Peru is said to be the first place where sweet potatoes were harvested, dating back as far as 2800 B.C. From there, they spread across most of the tropical areas of the Americas (including Mexico).
The earliest reference to sweet potatoes by the Spanish conquistadors was found in 1518 in Juan de Grijalva's journal.
He wrote about the roasted chestnut flavor of cooked sweet potatoes when he tried them from the indigenous people of the Yucatan.
These types of crops were very common in the Mayan diet, and sweet potatoes (along with cassava, jicama, and macal) were consumed regularly.
It's no surprise sweet potatoes are still eaten hundreds of years later, and comprise many Mexican dishes (including candied sweet potatoes).
Whether you serve your camotes whole or sliced into pieces, don't miss the piloncillo syrup on top!
As we mentioned above, some warm almond or soy milk makes a great addition, transforming your sweet potatoes into an extra creamy treat.
🍲 Key ingredients
For a complete ingredient list and step-by-step guide, scroll down to our recipe card.
Camotes (sweet potatoes)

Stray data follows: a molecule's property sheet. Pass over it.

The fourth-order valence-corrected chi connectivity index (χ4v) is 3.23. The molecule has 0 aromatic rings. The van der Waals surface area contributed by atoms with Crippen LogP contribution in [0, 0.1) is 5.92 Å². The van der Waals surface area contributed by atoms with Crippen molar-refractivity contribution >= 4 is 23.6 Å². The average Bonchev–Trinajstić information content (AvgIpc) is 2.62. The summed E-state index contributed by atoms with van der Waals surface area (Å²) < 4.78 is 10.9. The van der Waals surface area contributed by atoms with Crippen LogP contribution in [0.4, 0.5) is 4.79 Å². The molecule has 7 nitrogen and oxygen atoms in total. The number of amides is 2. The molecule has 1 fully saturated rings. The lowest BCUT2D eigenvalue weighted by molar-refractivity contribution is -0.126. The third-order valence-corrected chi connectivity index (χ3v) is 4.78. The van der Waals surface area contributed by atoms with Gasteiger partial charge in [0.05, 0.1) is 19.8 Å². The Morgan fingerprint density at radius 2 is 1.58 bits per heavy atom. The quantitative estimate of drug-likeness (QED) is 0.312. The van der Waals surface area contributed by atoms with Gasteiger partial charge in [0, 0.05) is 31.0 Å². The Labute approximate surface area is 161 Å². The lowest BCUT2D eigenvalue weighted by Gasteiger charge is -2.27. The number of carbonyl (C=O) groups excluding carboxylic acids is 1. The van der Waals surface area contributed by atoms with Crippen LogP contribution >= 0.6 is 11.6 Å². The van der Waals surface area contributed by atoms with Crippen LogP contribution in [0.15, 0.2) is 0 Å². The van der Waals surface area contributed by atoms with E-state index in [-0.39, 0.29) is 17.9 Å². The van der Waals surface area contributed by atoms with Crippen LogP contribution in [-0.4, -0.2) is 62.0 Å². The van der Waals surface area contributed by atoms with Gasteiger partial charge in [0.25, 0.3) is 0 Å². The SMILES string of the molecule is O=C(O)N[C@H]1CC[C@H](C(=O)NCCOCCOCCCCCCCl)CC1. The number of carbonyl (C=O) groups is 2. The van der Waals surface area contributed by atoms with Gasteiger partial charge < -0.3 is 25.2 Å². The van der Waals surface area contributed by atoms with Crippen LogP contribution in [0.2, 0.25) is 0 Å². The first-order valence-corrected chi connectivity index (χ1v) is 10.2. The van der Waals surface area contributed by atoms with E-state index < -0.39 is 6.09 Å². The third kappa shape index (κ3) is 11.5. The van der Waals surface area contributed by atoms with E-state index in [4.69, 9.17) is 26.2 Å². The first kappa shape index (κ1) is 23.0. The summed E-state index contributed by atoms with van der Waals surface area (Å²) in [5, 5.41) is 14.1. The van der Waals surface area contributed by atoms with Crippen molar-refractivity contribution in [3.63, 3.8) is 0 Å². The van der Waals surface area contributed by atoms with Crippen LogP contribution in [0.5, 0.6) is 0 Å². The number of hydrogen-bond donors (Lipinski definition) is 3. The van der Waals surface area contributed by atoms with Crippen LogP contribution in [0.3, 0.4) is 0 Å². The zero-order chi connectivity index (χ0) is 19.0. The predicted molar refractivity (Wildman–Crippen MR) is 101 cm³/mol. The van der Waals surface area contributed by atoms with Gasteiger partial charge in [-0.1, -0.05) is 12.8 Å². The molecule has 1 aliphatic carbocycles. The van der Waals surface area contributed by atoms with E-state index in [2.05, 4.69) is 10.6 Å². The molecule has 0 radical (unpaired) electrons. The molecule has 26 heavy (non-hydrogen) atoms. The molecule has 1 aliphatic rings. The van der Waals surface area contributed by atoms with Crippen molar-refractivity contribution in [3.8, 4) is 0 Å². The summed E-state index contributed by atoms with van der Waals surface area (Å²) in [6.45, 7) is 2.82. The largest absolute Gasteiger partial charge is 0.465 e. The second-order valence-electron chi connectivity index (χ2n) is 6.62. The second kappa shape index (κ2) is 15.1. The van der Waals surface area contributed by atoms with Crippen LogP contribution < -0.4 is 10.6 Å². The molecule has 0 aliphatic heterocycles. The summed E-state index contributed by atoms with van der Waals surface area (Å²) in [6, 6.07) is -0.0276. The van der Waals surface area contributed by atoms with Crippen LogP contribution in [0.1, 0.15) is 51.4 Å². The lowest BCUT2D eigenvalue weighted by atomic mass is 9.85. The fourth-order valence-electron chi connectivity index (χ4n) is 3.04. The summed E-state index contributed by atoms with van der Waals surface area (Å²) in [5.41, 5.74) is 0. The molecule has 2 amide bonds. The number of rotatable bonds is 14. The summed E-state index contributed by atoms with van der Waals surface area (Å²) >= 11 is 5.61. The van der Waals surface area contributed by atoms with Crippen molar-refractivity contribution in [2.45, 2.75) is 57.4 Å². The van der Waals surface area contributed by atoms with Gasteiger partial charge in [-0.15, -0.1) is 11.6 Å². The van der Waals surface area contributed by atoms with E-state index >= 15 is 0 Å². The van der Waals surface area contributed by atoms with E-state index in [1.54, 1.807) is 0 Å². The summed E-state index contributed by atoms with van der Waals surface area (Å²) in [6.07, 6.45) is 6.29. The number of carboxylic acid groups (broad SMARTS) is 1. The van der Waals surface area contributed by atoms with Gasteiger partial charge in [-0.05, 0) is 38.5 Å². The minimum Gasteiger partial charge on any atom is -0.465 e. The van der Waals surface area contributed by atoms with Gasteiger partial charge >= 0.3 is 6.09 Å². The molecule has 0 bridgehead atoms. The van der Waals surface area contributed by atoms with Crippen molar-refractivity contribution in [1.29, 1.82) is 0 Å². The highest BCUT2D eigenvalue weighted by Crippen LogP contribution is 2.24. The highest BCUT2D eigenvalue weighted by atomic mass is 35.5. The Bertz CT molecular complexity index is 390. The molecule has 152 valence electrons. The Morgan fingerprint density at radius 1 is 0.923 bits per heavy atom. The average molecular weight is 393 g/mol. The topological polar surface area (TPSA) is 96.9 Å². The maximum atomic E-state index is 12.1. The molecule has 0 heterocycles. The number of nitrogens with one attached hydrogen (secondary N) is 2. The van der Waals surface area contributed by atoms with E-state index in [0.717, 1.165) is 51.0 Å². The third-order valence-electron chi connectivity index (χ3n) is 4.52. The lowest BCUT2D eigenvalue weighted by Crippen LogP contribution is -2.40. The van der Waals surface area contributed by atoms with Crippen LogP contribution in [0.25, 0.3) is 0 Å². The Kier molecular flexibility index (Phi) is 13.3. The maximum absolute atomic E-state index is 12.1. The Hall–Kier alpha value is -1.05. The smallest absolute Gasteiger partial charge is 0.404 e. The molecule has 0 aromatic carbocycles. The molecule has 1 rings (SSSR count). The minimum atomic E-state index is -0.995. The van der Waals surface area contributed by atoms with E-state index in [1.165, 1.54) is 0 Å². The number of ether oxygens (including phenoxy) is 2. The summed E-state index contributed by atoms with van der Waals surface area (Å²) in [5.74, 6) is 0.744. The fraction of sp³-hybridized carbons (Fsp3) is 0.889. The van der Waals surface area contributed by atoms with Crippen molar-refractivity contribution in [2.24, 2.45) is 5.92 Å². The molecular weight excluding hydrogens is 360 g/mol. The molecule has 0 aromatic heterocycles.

Taste: with a pleasantly sweet, starchy, and rustic taste, camotes are what make this dish irresistible. We keep the skins on for this recipe because it adds texture and health benefits, but you can remove them if you prefer.
Health: if you want to receive the most benefits from sweet potatoes, leave the skins on. One sweet potato with the skin contains 7 grams of fiber, half our daily requirement of manganese, and a whopping 700% of our vitamin A needs!
Taste: often used interchangeably with brown sugar, piloncillo has some unique characteristics that make it the preferred choice for candied sweet potatoes. Piloncillo provides a rich caramel flavor with hints of smoke and molasses. If you can't find it though, brown sugar also works!